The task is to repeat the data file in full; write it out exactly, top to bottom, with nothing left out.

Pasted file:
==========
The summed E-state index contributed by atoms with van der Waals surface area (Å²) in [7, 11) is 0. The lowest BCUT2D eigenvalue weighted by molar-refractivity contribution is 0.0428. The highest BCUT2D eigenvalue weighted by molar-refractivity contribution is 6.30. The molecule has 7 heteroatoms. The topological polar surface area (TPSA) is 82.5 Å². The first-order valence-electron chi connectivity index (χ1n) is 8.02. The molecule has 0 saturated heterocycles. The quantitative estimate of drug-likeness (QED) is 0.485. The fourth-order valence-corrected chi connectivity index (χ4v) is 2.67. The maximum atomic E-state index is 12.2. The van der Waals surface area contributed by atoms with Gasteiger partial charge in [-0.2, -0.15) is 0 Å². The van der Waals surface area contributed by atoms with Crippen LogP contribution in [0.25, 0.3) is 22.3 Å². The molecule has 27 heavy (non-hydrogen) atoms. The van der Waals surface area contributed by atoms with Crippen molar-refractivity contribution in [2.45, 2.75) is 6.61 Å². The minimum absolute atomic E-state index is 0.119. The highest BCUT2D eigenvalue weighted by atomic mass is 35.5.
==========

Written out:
The summed E-state index contributed by atoms with van der Waals surface area (Å²) in [7, 11) is 0. The lowest BCUT2D eigenvalue weighted by molar-refractivity contribution is 0.0428. The highest BCUT2D eigenvalue weighted by molar-refractivity contribution is 6.30. The molecule has 7 heteroatoms. The topological polar surface area (TPSA) is 82.5 Å². The first-order valence-electron chi connectivity index (χ1n) is 8.02. The molecule has 0 saturated heterocycles. The quantitative estimate of drug-likeness (QED) is 0.485. The fourth-order valence-corrected chi connectivity index (χ4v) is 2.67. The maximum atomic E-state index is 12.2. The van der Waals surface area contributed by atoms with Gasteiger partial charge in [-0.2, -0.15) is 0 Å². The van der Waals surface area contributed by atoms with Crippen LogP contribution in [0.25, 0.3) is 22.3 Å². The molecule has 27 heavy (non-hydrogen) atoms. The van der Waals surface area contributed by atoms with Crippen molar-refractivity contribution in [2.45, 2.75) is 6.61 Å². The minimum absolute atomic E-state index is 0.119. The highest BCUT2D eigenvalue weighted by atomic mass is 35.5.